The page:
Bathrooms are a Home’s True Underachievers
Research shows Americans are slow to invest in major bathroom remodels, but new products can enhance an existing bath
(ARA) – Judging by the myriad of magazines, decorating shows, and how-to books that assail the average homeowner, it’s easy to believe that Americans live in the lap of lavatory luxury. It’s a world of gold-plated, claw-footed soaking tubs, special steam showers, and huge, double-sink vanities in everyone’s home but yours, right?
Wrong. While new home builders and developers know and provide what people really want in the bath, homeowners tend to be painfully slow about upgrading their existing baths.
Leading plumbing fixture and accessory manufacturer Moen Inc., which is also a leading researcher in trends related to kitchens and baths, says its data shows that most Americans have plenty of work to do to catch up with the bathroom ideal.
For example, only 14 percent of American homes’ master bathrooms have a stand-alone tub and separate shower stall. That compares with (an estimated) 98 percent of the bathrooms shown in the average home-decorating magazine! But it’s no wonder — more than half of homeowners report that their master bath is less than 75 square feet in size.
More than half of us shower every morning, not behind a decorative etched glass door or a marble dividing wall but the common shower curtain. You won’t see many of those advertised in the latest edition of “Dream Baths. ”
Too often, the bathroom plays second fiddle to the kitchen when it comes to prioritizing home renovation projects, according to Wanda Jankowski, editor of Kitchen & Bath Business magazine. “The kitchen has retained and even built upon its position as the focal point of the home and a center of both socialization and function. But the master bathroom is still stuck in its hygienic role and remains a private abode that doesn’t get as many opportunities to impress visiting guests,” said Jankowski. Couple that with the fact that a bathroom renovation can be nearly as involved and expensive as a kitchen makeover, and you have the makings for procrastination on the part of otherwise conscientious homeowners.
Research Reveals The Bathroom “Truth”
Moen’s research shows that the bath is definitely behind the times. In fact, there’s a good chance that a master bathroom will have an old-style combination shower and tub — a 72 percent chance if the home is more than 20 years old. There’s still a 62 percent chance of finding a tub/shower combination in an 11- to 20-year old home.
Even the folks at Moen were a bit surprised at some of the findings their research turned up when the company recently conducted a “bathroom inventory” survey that took an in-depth look at the bathrooms of more than 2,400 U.S. homeowners.
According to Jack Suvak, Moen director of consumer and trade research, the company deals so much with new construction or professional sources of remodeling that even it can get a somewhat skewed view of what’s really out there in people’s homes. “This sort of research is good for us because it reminds us of what people have in their existing homes — and that gives us a better idea of what sort of things professional remodelers and do-it-yourselfers will need in the future,” Suvak said.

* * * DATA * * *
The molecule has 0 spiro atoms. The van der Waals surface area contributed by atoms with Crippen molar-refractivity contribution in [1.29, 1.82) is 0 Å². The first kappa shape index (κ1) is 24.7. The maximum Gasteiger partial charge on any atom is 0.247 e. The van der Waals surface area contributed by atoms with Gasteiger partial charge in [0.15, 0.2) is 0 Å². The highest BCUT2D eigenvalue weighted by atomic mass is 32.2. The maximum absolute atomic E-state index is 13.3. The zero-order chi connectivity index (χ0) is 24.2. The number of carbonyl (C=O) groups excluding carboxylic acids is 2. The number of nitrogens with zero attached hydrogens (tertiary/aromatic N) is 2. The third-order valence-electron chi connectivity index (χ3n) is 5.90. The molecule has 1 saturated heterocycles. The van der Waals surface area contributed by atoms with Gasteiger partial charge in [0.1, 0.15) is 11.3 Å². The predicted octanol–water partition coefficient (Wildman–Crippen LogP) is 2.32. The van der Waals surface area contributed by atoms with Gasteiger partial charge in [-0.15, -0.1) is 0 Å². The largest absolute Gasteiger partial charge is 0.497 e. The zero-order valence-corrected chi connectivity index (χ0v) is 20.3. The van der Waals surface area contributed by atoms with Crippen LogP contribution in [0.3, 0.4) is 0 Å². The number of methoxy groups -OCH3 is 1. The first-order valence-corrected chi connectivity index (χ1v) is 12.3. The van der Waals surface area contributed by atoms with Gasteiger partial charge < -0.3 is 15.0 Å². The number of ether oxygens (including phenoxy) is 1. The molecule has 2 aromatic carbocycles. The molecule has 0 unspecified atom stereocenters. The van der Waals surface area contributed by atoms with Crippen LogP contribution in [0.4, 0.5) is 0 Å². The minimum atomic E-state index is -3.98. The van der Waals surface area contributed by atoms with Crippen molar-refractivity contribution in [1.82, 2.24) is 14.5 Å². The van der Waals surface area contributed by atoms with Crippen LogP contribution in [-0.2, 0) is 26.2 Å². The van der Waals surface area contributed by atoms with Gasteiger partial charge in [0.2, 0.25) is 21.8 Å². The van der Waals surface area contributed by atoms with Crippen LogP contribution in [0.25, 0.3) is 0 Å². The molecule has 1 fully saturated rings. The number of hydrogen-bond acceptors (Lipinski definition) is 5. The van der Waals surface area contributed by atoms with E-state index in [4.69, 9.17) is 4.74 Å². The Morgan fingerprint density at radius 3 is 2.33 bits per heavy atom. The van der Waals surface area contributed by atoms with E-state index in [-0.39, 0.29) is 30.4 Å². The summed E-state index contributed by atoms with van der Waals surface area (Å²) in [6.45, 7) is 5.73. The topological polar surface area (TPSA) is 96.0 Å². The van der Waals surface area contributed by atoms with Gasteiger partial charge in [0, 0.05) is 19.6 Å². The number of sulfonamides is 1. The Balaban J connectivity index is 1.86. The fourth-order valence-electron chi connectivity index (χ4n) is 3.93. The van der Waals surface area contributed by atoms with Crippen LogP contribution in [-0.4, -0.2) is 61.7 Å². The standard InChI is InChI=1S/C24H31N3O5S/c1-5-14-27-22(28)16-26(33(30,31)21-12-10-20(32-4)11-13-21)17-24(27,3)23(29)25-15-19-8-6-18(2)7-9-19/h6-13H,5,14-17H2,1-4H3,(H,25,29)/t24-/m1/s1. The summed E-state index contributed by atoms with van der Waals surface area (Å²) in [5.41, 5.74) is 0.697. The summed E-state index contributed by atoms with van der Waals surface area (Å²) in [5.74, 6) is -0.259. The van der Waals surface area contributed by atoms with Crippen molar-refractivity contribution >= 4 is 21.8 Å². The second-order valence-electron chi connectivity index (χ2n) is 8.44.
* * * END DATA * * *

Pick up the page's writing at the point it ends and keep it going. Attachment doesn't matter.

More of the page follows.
Innovations for Existing Bathrooms
Thanks for researching what people want and what they will use. Moen has introduced products that will make the most of an existing bathroom. For example, its Revolution massaging showerhead economically turns an existing shower stall into a personal masseuse.
The idea for this product was born out of extensive research with consumers, including conducting in-depth interviews with people who kept diaries of their showering habits, surveying shoppers in the showerhead aisle, and actually videotaping people’s shower routines (with permission, of course).
Because the Revolution showerhead can be added to an existing shower arm, this product is the perfect addition for consumers who want something different in their baths but don’t have space (or budget) for a complete remodel. Revolution spins, twists, and swirls the water for phenomenal coverage and a unique showering experience.
Another recent Moen introduction, the M*PACT valve, was created for the consumer who constantly desires change and an updated look. This valve, once installed, allows for easy faucet changeouts to new trim from above the sink. Changeouts can be accomplished just as easily in the shower by removing the trim without going behind the wall. And, the new look can even be carried over to accessories. In this way, consumers can easily change their bath’s look in just a few minutes — without a large expense.
“The world is very stressful today, and bath products can help you de-stress and offer you a better quality of life,” says Jankowski. She adds that bathroom makeovers can increase the home’s value to both its present owners and potential future buyers.
So, if you’re looking through one of your favorite home-improvement magazines wishing you had a bathroom like the ones inside, take a fresh look at the products currently on the market that can update your existing bath. Look for products that can provide luxury benefits and great looks to enhance further the quality of your life and the value of your home.